Tuesday, December 7, 2010

No More Projectionists

Slate has an interesting article on the dying art of the projectionist, what used to be a skilled, technical position.

"Before, you used to have to take a 100-question exam to become a licensed projectionist," Ramos says. "And you had to know electricity, you had to know your currents and your storage and so forth, and you also took a practical exam. But they dumbed it down to a 40-question exam, and the department of consumer affairs took over testing rather than the bureau of gas and electricity. So managers were able to get their license and run the theater, run the box office, run everything, for ten bucks an hour."

"Most guys will say the problems started with platters, but I would argue it was xenon bulbs. Before that, it was a reel-to-reel system, and it was labor intensive because you had to change the film every 20 minutes, and you had to change the carbon. Once they were able to get over that hurdle and get a dependable, inexpensive bright white light, they could come up with a system to feed the film forever."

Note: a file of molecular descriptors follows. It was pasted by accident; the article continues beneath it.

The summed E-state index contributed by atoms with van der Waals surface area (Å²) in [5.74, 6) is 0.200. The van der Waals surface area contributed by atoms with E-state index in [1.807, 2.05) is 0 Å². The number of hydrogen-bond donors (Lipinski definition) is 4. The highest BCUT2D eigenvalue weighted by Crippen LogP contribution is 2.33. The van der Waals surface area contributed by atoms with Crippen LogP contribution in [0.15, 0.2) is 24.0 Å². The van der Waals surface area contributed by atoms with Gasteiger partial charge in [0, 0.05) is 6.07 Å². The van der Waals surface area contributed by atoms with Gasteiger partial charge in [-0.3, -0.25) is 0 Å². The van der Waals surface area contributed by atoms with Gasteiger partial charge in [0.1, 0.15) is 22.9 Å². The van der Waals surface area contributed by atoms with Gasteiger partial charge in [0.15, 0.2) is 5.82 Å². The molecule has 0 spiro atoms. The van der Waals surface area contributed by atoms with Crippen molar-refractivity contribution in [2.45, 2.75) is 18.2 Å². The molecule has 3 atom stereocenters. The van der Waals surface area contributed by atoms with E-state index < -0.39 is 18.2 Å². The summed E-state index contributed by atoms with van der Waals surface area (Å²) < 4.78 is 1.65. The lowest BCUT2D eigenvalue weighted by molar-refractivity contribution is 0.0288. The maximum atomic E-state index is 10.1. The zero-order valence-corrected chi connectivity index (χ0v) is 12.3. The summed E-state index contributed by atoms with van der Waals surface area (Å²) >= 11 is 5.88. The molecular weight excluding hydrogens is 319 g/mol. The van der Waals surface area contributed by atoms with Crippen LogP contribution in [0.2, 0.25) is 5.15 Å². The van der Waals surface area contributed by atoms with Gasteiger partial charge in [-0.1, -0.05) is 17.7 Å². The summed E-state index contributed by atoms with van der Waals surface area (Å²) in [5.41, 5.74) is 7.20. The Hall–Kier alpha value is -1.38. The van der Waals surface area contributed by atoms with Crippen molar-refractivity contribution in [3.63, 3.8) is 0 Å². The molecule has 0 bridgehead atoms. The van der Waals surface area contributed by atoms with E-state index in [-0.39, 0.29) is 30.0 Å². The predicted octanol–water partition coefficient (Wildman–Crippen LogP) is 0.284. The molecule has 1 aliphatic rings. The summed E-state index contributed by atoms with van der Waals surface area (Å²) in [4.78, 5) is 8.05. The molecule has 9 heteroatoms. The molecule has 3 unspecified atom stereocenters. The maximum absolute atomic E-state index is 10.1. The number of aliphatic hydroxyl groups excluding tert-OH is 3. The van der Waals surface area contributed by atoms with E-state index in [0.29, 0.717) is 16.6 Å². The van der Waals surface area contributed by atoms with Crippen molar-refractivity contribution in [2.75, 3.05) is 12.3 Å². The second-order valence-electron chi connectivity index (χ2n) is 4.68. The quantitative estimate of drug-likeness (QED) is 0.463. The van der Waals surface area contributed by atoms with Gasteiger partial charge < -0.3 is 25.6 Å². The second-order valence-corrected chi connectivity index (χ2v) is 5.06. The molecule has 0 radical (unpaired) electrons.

And they did. Platters appeared in the mid-'70s and, suddenly, instead of two projectors showing individual 20-minute reels of film, projectionists were taking all the individual reels and building them into one monster reel that lay on its side on a spinning platter, and the entire film would feed through a single projector. Films would still have to be built—assembled from individual reels into platters—but with no need for reel changes and a consistent light source, projectionists were no longer needed to run the movies. The unions tried to hold back the inevitable, but chain theaters wanted to get away from expensive union contracts, and the first thing to go were licensing standards.
Read the rest of the article here. And here, one of my favorite projectionists (if not my favorite) from the movies. Cinema, if you will:

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